Running Powerflow on Ubuntu with SLURM and Infiniband

This is a walkthrough on my work on running a proprietary computational fluid dynamics code on the snap version of SLURM over Infiniband. This time, I’ll take you through what it takes to get powerflow to run on Ubuntu18.04. If you like to try out the same thing on STARCCM+, here is a link to a post that takes you through that.

You can use this to perform scaling studies, track down issues and optimizing performance or use it as you like. Much of this will work on other OS:es too.

This is the workbench used here:

Hardware: 2 hosts with 2×20 cores 187GB ram.
Infiniband: Mellanox MT28908 Family [ConnectX-6]
OS: Linux 4.15.0-109-generic (x86_64) Ubuntu18.04.4
SLURM 20.04 (https://snapcraft.io/slurm)
OpenMPI: 4.0.4 (ucx, openib)
Powerflow: 6.2019
A Reference model which is small enough for your computers and large enough to run over 2 nodes on your available cores.

I use Juju to deploy my SLURM clusters in any cloud to get up and running. In this case, I use “MAAS” as the underlying cloud, but this would work on other clouds aswell.

Lets get started.

Modify ulimits on all nodes.

This is done by editing /etc/security/limits.d/30-slurm.conf

* soft nofile  65000
* hard nofile  65000
* soft memlock unlimited
* hard memlock unlimited
* soft stack unlimited
* hard stack unlimited

Modify slurm systemd unit startup files to make ulimit permanent to the slurmd processes.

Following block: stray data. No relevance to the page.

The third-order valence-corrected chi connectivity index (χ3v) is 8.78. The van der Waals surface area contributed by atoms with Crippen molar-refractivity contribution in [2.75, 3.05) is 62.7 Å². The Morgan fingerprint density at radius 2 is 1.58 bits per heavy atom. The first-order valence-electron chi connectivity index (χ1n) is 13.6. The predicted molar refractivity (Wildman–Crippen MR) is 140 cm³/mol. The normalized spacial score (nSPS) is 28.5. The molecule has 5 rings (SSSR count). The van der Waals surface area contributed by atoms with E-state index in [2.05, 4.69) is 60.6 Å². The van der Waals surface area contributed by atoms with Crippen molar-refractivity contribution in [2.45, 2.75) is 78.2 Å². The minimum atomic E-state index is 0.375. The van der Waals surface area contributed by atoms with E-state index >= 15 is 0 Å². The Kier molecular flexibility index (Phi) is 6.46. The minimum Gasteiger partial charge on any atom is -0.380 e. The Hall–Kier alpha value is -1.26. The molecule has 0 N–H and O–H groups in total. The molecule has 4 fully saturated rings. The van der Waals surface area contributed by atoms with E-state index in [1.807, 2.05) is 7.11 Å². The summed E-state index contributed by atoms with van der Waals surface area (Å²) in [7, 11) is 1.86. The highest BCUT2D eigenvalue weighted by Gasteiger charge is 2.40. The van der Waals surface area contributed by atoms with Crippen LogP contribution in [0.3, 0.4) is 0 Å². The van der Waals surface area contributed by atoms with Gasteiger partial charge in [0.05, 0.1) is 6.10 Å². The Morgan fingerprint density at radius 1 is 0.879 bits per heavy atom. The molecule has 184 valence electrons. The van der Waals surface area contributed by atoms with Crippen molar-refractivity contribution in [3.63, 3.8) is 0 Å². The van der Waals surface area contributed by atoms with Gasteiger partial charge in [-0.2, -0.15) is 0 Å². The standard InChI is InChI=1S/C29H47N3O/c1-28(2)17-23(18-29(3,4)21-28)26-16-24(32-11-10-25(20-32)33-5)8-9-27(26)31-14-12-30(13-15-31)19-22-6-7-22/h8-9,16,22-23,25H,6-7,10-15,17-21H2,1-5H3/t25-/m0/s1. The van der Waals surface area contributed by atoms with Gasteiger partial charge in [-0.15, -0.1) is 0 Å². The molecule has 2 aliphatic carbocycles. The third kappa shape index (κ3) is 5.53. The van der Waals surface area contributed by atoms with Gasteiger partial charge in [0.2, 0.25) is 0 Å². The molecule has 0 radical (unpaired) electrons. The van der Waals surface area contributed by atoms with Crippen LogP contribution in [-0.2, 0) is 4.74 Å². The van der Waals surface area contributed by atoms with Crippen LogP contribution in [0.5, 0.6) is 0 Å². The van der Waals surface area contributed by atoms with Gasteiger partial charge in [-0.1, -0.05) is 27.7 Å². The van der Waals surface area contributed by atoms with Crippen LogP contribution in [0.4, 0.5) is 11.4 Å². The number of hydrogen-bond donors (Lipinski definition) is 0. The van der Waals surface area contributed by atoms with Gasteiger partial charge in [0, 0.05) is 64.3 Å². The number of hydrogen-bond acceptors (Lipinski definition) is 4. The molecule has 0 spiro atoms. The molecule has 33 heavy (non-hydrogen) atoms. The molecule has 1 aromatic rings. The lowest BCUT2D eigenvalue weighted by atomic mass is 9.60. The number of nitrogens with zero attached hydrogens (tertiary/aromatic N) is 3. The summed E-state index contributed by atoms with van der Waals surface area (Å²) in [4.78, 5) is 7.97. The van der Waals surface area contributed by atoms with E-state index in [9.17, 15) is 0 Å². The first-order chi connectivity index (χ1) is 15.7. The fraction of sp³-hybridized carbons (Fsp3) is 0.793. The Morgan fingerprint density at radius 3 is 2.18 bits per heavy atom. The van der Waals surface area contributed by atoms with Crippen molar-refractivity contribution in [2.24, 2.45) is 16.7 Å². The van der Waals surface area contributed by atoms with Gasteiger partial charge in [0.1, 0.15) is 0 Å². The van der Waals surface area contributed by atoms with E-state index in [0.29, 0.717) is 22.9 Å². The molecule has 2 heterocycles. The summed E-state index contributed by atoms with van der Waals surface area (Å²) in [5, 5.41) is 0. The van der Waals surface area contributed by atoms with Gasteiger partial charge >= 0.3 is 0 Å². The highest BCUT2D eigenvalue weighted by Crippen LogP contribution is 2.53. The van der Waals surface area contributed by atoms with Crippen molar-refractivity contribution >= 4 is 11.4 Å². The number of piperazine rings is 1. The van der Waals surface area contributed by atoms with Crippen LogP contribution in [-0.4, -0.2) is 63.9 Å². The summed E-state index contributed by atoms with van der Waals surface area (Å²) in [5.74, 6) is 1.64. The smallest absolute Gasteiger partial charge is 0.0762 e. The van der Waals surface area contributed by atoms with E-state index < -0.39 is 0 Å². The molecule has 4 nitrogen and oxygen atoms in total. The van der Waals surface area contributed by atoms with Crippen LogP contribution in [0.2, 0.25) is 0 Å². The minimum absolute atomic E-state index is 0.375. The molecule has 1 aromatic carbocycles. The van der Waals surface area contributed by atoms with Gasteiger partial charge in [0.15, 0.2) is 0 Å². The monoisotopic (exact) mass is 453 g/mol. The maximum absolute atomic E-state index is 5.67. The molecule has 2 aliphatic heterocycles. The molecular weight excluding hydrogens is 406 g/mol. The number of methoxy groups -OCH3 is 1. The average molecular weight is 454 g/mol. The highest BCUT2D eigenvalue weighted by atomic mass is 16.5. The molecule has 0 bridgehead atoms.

$ sudo systemctl edit snap.slurm.slurmd.service

[Service]
LimitNOFILE=131072
LimitMEMLOCK=infinity
LimitSTACK=infinity

* Restart slurm on all nodes.

$ sudo systemctl restart snap.slurm.slurmd.service

* Make sure login nodes has correct ulimits after a login.

* Validate that all worker nodes also has correct values on ulimits when using slurm. For example:

$ srun -N 1 --pty bash
$ ulimit -a

You must have all consistent settings for ulimit or things will go sideways. Remember that slurm propagates ulimits from the submitting node, so make sure those are consistent there too.

I’m going to assume you have installed Powerflow on all you nodes at: /software/powerflow/6.2019 but you can have it wherever.

Powerflow also needs csh, install it:

sudo apt install csh

Modify the Powerflow installation

Since powerflow doesn’t yet support Ubuntu (which is a shame) we need to get around this by fixing a few small bugs to get our simulation running as we want.

Workaround #1 – Incorrect awk path

Powerflow assumes that a few os commands are located in a fixed location on all OS:es, which is a bug of course. The bug is located in the file “/software/powerflow/6.2019/dist/generic/scripts/exawatcher” and causes problems.

To fix this, you either edit the exawatcher script and comment out the references:

#set awk=/bin/awk
#set cp=/bin/cp
#set date=/bin/date
#set rm=/bin/rm
#set sleep=/bin/sleep

… as an ugly alternative, you create a symlink to “awk” which is enough to work around the bug. Hopefully this will be fixed in future versions of powerflow.

sudo ln -s /usr/bin/awk /bin/awk

This is not needed on OS:es such at centos6 and centos7 which have those symlinks already in place.

Workaround #2 – bash is not sh